There is also major controversy over Michael Reese Hospital. That land will be used for the Olympic Village. Then, it will be sold. So, those from the 2016 bid say that the city won't lose money on the deal. Meanwhile, Tresser said that the budget can't be trusted because the $86 million expense isn't in the budget for the games. It was also pointed out that the Los Angeles games used all the existing stadiums in Los Angeles. Meanwhile, Chicago would be building several new stadiums including the massive 80k plus stadium that would be torn down immediately following the games.
The issue of TIF's (Tax Increment Funds) also became a point of contention. This is essentially a tax accounting trick. What happens with a TIF is that property taxes are capped at a certain amount. Then, any tax money over that goes into a slush fund. So, for example let's say the tax in a condo building are capped at $2000. What this means is that up to $2000 goes to local schools, garbage clean up, etc. The rest goes into a slush fund for the mayor to spend in whatever way he wants. Tresser believes his group has already found $1 billion in TIFs earmarked for the games.
Ultimately, this debate comes down to credibility. All sides presented strong arguments. There's no doubt that if the games are built and produced efficiently that this will be a boon for the city not only in terms of tourism and entertainment but in income. At the same time, opponents are right. If the games are run in the same corrupt manner that the city has been run for a decade and more, it won't come in within the budget restraints. Furthermore, the citizens won't likely know that things will go over budget. They likely won't even know that taxes will be raised to pay for it. These TIFs are difficult to follow. Funds are comingled. Taxes would be raised will in advance of the Olympics. No one would ever claim they were raised for the Olympics specifically. Furthermore, the taxes would likely be property taxes which are very easy to manipulate.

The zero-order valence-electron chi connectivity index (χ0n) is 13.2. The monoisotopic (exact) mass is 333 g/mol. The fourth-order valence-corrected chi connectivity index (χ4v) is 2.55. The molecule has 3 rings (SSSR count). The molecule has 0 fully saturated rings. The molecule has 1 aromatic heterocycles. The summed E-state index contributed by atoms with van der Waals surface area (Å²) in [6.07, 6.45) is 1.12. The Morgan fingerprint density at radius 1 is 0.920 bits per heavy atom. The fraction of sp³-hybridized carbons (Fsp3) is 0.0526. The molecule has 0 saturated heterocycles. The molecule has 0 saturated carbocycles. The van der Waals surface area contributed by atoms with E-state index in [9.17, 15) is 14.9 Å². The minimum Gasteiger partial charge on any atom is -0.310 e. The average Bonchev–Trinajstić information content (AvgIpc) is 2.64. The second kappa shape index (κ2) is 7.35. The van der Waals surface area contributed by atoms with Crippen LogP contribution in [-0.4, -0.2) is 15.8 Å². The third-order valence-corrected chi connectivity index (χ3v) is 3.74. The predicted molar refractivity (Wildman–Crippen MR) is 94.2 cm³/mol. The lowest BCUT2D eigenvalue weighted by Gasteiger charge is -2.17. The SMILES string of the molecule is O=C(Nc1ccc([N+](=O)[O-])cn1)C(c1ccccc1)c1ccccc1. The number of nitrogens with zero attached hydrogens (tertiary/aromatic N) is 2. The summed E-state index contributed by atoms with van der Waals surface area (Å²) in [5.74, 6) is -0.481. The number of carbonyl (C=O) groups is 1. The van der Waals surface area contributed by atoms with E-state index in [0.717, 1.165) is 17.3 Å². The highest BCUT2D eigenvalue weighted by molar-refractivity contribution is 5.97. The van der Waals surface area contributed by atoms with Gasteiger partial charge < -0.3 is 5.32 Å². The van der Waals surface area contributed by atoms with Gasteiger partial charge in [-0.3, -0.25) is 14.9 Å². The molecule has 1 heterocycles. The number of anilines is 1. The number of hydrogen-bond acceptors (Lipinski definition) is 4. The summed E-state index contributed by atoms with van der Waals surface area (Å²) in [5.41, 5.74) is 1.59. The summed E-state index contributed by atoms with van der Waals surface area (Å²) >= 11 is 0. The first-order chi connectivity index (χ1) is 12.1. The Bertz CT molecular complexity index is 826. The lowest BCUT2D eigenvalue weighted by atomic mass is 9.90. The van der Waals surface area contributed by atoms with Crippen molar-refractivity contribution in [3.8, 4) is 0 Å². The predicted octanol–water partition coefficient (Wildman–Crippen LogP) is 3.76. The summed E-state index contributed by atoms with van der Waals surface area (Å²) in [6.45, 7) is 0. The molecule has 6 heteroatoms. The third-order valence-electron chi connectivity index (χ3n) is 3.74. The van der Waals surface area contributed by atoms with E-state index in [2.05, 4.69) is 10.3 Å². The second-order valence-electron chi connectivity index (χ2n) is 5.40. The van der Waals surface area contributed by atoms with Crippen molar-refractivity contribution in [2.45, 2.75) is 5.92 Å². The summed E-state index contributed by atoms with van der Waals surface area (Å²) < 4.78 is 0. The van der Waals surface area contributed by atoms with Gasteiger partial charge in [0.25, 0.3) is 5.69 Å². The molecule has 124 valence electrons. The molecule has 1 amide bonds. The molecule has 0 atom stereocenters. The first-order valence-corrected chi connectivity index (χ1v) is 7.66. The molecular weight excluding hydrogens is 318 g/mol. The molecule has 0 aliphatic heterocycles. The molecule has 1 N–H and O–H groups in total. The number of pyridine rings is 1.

My own personal opinion is that if this is a matter of credibility then we must all say no. To say yes to the Daley administration yet again despite all that we know. In fact, Tresser, on at least five occasions, referrred to Daley by the moniker corrupt. No one supporting the bid ever challenged this characterization. Instead, their defense was that the bid was a private non profit effort that is separate from the mayor's office. The bid is being lead by Lori Healy, who took over the bid following a stint as the mayor's Chief of Staff. The only thing more ludicrous than the idea that Daley won't be running this operation is the idea that he isn't corrupt.